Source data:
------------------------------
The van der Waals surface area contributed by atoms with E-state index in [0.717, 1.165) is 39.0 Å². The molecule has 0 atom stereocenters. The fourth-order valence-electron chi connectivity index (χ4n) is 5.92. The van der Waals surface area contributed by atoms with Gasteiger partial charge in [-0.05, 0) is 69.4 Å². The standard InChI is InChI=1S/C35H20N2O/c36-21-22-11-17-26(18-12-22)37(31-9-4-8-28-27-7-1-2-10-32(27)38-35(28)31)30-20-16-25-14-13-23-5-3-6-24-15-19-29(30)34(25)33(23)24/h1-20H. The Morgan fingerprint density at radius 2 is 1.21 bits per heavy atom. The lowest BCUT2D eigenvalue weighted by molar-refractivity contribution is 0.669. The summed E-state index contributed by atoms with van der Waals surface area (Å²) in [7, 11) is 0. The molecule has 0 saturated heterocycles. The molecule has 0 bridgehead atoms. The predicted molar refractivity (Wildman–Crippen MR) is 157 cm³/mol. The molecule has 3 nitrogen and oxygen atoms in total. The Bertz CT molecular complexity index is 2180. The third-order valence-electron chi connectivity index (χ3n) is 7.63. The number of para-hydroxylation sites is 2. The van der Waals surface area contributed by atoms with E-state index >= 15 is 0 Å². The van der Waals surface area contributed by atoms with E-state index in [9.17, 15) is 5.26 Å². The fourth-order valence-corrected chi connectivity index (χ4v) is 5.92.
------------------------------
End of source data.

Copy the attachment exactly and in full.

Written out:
The van der Waals surface area contributed by atoms with E-state index in [0.717, 1.165) is 39.0 Å². The molecule has 0 atom stereocenters. The fourth-order valence-electron chi connectivity index (χ4n) is 5.92. The van der Waals surface area contributed by atoms with Gasteiger partial charge in [-0.05, 0) is 69.4 Å². The standard InChI is InChI=1S/C35H20N2O/c36-21-22-11-17-26(18-12-22)37(31-9-4-8-28-27-7-1-2-10-32(27)38-35(28)31)30-20-16-25-14-13-23-5-3-6-24-15-19-29(30)34(25)33(23)24/h1-20H. The Morgan fingerprint density at radius 2 is 1.21 bits per heavy atom. The lowest BCUT2D eigenvalue weighted by molar-refractivity contribution is 0.669. The summed E-state index contributed by atoms with van der Waals surface area (Å²) in [7, 11) is 0. The molecule has 0 saturated heterocycles. The molecule has 0 bridgehead atoms. The predicted molar refractivity (Wildman–Crippen MR) is 157 cm³/mol. The molecule has 3 nitrogen and oxygen atoms in total. The Bertz CT molecular complexity index is 2180. The third-order valence-electron chi connectivity index (χ3n) is 7.63. The number of para-hydroxylation sites is 2. The van der Waals surface area contributed by atoms with E-state index >= 15 is 0 Å². The van der Waals surface area contributed by atoms with E-state index in [9.17, 15) is 5.26 Å². The fourth-order valence-corrected chi connectivity index (χ4v) is 5.92.